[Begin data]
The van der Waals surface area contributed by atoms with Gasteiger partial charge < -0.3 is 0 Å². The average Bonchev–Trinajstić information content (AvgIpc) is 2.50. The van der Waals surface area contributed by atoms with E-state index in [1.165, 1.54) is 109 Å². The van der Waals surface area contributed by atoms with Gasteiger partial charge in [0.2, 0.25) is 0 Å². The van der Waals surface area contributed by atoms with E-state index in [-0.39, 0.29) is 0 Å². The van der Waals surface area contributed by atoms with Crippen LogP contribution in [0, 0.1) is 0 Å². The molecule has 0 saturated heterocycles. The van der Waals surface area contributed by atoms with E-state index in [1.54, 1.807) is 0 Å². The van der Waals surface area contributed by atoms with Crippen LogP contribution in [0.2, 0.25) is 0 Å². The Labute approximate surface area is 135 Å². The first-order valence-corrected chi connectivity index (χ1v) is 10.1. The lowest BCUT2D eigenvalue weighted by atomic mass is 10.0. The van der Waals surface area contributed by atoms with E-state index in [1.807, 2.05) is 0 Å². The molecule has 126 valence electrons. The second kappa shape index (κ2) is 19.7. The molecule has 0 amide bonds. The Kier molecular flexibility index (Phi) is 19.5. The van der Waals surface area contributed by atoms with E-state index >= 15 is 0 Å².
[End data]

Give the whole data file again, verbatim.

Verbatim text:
The van der Waals surface area contributed by atoms with Gasteiger partial charge < -0.3 is 0 Å². The average Bonchev–Trinajstić information content (AvgIpc) is 2.50. The van der Waals surface area contributed by atoms with E-state index in [1.165, 1.54) is 109 Å². The van der Waals surface area contributed by atoms with Gasteiger partial charge in [0.2, 0.25) is 0 Å². The van der Waals surface area contributed by atoms with E-state index in [-0.39, 0.29) is 0 Å². The van der Waals surface area contributed by atoms with Crippen LogP contribution in [0, 0.1) is 0 Å². The molecule has 0 saturated heterocycles. The van der Waals surface area contributed by atoms with E-state index in [1.54, 1.807) is 0 Å². The van der Waals surface area contributed by atoms with Crippen LogP contribution in [0.2, 0.25) is 0 Å². The Labute approximate surface area is 135 Å². The first-order valence-corrected chi connectivity index (χ1v) is 10.1. The lowest BCUT2D eigenvalue weighted by atomic mass is 10.0. The van der Waals surface area contributed by atoms with E-state index in [1.807, 2.05) is 0 Å². The molecule has 126 valence electrons. The second kappa shape index (κ2) is 19.7. The molecule has 0 amide bonds. The Kier molecular flexibility index (Phi) is 19.5. The van der Waals surface area contributed by atoms with E-state index >= 15 is 0 Å².